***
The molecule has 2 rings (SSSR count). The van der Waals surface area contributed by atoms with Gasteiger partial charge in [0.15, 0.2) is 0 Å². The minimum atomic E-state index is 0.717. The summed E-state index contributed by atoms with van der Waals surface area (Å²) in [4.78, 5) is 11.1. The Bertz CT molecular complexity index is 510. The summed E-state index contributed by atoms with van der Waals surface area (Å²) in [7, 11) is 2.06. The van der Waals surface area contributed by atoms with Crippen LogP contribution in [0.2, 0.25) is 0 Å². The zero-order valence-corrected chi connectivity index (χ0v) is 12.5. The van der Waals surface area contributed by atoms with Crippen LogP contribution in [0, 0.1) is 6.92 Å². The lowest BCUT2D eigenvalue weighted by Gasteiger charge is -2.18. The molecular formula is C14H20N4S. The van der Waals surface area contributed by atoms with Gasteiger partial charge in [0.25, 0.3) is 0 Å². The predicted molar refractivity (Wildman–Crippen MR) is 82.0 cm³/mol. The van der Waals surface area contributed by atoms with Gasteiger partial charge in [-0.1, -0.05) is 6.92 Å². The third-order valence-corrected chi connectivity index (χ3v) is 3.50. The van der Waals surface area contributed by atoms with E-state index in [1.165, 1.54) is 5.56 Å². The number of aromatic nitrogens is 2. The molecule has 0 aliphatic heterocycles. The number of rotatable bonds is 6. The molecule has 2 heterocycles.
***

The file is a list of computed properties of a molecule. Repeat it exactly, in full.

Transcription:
The molecule has 2 rings (SSSR count). The van der Waals surface area contributed by atoms with Gasteiger partial charge in [0.15, 0.2) is 0 Å². The minimum atomic E-state index is 0.717. The summed E-state index contributed by atoms with van der Waals surface area (Å²) in [4.78, 5) is 11.1. The Bertz CT molecular complexity index is 510. The summed E-state index contributed by atoms with van der Waals surface area (Å²) in [7, 11) is 2.06. The van der Waals surface area contributed by atoms with Crippen LogP contribution in [0.2, 0.25) is 0 Å². The zero-order valence-corrected chi connectivity index (χ0v) is 12.5. The van der Waals surface area contributed by atoms with Crippen LogP contribution in [0, 0.1) is 6.92 Å². The lowest BCUT2D eigenvalue weighted by Gasteiger charge is -2.18. The molecular formula is C14H20N4S. The van der Waals surface area contributed by atoms with Gasteiger partial charge in [0.25, 0.3) is 0 Å². The predicted molar refractivity (Wildman–Crippen MR) is 82.0 cm³/mol. The van der Waals surface area contributed by atoms with Gasteiger partial charge in [-0.1, -0.05) is 6.92 Å². The third-order valence-corrected chi connectivity index (χ3v) is 3.50. The van der Waals surface area contributed by atoms with E-state index in [1.165, 1.54) is 5.56 Å². The number of aromatic nitrogens is 2. The molecule has 0 aliphatic heterocycles. The number of rotatable bonds is 6. The molecule has 2 heterocycles.